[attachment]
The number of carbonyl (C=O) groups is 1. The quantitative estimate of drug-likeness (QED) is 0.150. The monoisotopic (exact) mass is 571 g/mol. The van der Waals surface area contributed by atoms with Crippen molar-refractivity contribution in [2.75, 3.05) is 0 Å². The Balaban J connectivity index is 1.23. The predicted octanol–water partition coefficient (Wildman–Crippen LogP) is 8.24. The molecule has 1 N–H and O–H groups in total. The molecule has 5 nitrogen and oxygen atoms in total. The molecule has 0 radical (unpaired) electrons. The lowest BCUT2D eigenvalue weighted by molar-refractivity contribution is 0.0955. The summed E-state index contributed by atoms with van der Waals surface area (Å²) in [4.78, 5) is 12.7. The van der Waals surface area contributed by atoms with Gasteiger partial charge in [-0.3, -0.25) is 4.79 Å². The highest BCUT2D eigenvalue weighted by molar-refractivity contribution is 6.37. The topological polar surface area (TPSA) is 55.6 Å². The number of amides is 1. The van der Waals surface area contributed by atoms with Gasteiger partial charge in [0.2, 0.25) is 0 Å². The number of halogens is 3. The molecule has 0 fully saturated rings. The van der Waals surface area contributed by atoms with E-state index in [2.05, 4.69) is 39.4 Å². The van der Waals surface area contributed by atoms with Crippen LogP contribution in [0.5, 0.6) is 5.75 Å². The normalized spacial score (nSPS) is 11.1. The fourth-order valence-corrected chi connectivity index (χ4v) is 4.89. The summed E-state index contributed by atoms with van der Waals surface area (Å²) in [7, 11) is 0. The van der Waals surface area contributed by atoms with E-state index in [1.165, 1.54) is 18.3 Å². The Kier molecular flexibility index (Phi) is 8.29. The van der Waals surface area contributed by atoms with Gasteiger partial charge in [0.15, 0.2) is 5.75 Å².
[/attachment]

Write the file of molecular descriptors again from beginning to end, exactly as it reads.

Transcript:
The number of carbonyl (C=O) groups is 1. The quantitative estimate of drug-likeness (QED) is 0.150. The monoisotopic (exact) mass is 571 g/mol. The van der Waals surface area contributed by atoms with Crippen molar-refractivity contribution in [2.75, 3.05) is 0 Å². The Balaban J connectivity index is 1.23. The predicted octanol–water partition coefficient (Wildman–Crippen LogP) is 8.24. The molecule has 1 N–H and O–H groups in total. The molecule has 5 nitrogen and oxygen atoms in total. The molecule has 0 radical (unpaired) electrons. The lowest BCUT2D eigenvalue weighted by molar-refractivity contribution is 0.0955. The summed E-state index contributed by atoms with van der Waals surface area (Å²) in [4.78, 5) is 12.7. The van der Waals surface area contributed by atoms with Gasteiger partial charge in [-0.3, -0.25) is 4.79 Å². The highest BCUT2D eigenvalue weighted by molar-refractivity contribution is 6.37. The topological polar surface area (TPSA) is 55.6 Å². The number of amides is 1. The van der Waals surface area contributed by atoms with Gasteiger partial charge in [0.2, 0.25) is 0 Å². The number of halogens is 3. The molecule has 0 fully saturated rings. The van der Waals surface area contributed by atoms with E-state index in [2.05, 4.69) is 39.4 Å². The van der Waals surface area contributed by atoms with Crippen LogP contribution in [0.5, 0.6) is 5.75 Å². The normalized spacial score (nSPS) is 11.1. The fourth-order valence-corrected chi connectivity index (χ4v) is 4.89. The summed E-state index contributed by atoms with van der Waals surface area (Å²) in [7, 11) is 0. The van der Waals surface area contributed by atoms with E-state index in [1.165, 1.54) is 18.3 Å². The Kier molecular flexibility index (Phi) is 8.29. The van der Waals surface area contributed by atoms with Gasteiger partial charge in [0.15, 0.2) is 5.75 Å².